IsaMill, a fine grinding technology that has made a name for itself on the market over the last 25 years as the world’s only horizontal fine-grinding mill, always had advantages. But key design changes have now made it even more competitive.
Its original incarnation was engineered 25 years ago in Australia, where a complex orebody required a finer grind than any existing mill could deliver. What became Glencore Technology developed a solution, first installed in Mt Isa and McArthur River Mine, and impressively still running today.
It has since evolved and been rolled out across 130 metalliferous installations covering every continent.
The IsaMill of 2020 scales up from lab tests to real-world performance with 100% accuracy and is the only mill to provide a 25% capital-back guarantee.
The only drawback has been the belief that it was more expensive and longer in footprint than other fine grinding mills. However, the latest innovation sequence and a true comparison shows the IsaMill and a vertical mill both occupy the same footprint.
Glencore Technology has made two significant changes to the IsaMill, slashing civil infrastructure costs by up to 28% and reducing total operational footprint.
It’s been achieved by lowering the IsaMill by two metres for the M5,000 and three metres for the M10,000, reducing platform costs and by further creating a removable platform for opening the mill that can be stowed under the mill.
With the design changes, the IsaMill is now about a third of the height of a high intensity grinding (HIG) mill and the same horizontal footprint, even without stowing the platform.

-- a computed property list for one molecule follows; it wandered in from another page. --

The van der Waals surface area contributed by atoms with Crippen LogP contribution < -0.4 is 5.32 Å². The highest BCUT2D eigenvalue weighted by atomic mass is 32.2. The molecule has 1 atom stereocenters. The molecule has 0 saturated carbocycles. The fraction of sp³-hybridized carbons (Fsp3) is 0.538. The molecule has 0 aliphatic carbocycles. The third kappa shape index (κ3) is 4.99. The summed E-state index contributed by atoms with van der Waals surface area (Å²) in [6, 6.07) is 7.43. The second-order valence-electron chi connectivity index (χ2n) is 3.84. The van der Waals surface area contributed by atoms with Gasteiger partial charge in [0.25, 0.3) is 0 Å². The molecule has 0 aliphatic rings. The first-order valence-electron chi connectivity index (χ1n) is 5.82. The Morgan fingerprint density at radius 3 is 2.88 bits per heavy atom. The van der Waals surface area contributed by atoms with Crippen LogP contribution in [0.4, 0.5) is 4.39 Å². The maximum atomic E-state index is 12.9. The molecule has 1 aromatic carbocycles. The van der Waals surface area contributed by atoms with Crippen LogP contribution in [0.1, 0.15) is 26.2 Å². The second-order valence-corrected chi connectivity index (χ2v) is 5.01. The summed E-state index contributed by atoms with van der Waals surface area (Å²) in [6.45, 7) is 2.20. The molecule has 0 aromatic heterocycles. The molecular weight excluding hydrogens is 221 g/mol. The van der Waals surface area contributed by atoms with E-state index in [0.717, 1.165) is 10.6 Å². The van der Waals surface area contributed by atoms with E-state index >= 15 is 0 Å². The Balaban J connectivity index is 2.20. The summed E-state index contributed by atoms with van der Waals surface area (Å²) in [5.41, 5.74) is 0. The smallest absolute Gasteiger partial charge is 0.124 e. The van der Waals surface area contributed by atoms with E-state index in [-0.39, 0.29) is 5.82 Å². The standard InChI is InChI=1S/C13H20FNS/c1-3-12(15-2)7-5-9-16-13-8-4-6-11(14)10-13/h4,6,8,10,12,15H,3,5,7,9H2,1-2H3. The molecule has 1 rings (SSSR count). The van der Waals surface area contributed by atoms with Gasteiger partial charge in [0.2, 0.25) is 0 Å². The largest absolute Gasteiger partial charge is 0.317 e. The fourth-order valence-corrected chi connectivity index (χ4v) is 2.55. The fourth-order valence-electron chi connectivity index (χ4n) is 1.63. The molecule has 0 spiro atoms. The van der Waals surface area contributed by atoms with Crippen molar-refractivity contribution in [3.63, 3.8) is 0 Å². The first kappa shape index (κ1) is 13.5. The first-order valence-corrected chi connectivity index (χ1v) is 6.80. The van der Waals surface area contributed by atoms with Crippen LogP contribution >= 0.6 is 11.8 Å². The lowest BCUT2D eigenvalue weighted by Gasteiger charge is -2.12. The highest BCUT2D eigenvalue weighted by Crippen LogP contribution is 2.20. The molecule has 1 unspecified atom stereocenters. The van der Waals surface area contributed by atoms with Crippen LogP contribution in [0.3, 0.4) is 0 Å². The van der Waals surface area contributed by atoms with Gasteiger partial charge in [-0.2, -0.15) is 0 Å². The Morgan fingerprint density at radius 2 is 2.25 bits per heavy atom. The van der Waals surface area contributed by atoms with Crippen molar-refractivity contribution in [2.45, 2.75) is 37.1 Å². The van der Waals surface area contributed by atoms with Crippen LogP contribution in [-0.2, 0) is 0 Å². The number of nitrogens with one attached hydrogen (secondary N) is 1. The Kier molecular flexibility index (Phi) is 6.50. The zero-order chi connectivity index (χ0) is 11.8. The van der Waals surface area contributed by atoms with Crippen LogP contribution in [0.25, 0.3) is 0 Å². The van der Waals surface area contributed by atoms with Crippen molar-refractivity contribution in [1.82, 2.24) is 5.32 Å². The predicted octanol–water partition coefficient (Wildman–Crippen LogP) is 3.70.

Glencore Technology Marketing Manager, Stephen Johnson, said, “Stirred Mills require access to the shaft for maintenance. So whether the mill is vertical and the shaft is removed by crane and a dedicated mobile platform, or the mill is horizontal and opened hydraulically using rails, that access must be there or your mill can’t be maintained.”
He said the IsaMill and a vertical fine grinding mill both occupy the same footprint to provide access to the shaft. However, with the IsaMill a third of the height and introducing the removable rail platform, it occupied a smaller total operational area.
Johnson confirmed the changes did not affect performance. “The IsaMill still retains all the availability and safety advantages of being horizontal. The mill is a closed mill, so it’s not losing media or fighting gravity and short circuiting. This means it’s delivering high availability.”
He also said that there was no requirement to work beneath suspended loads or use cranes, giving the horizontal IsaMill unique safety advantages while delivering simple maintenance.
The IsaMill doesn’t require cyclones to classify the product. Instead, it uses a more efficient internal classifier that allows the mill to run in open circuit.
Considering 720 running hours at 24 hours a day can need just 8 hours maintenance in a month, it can easily deliver 98% availability from a mill that’s easy to open.
And recent developments like conical spacers have improved performance by reducing the energy needed to grind by up to 22%.
“The IsaMill has evolved a lot in 25 years”, said Johnson. “The core principles of operation have stayed, and these deliver great product. But what we’ve progressed, designed, built and delivered might be the best fine grinding mill available.”
— The preceding Joint-Venture Article is PROMOTED CONTENT sponsored by Glencore Technology Pty Ltd, and compiled in cooperation with MINING.com. Visit www.isamill.com/en/Pages/home.aspx for more information.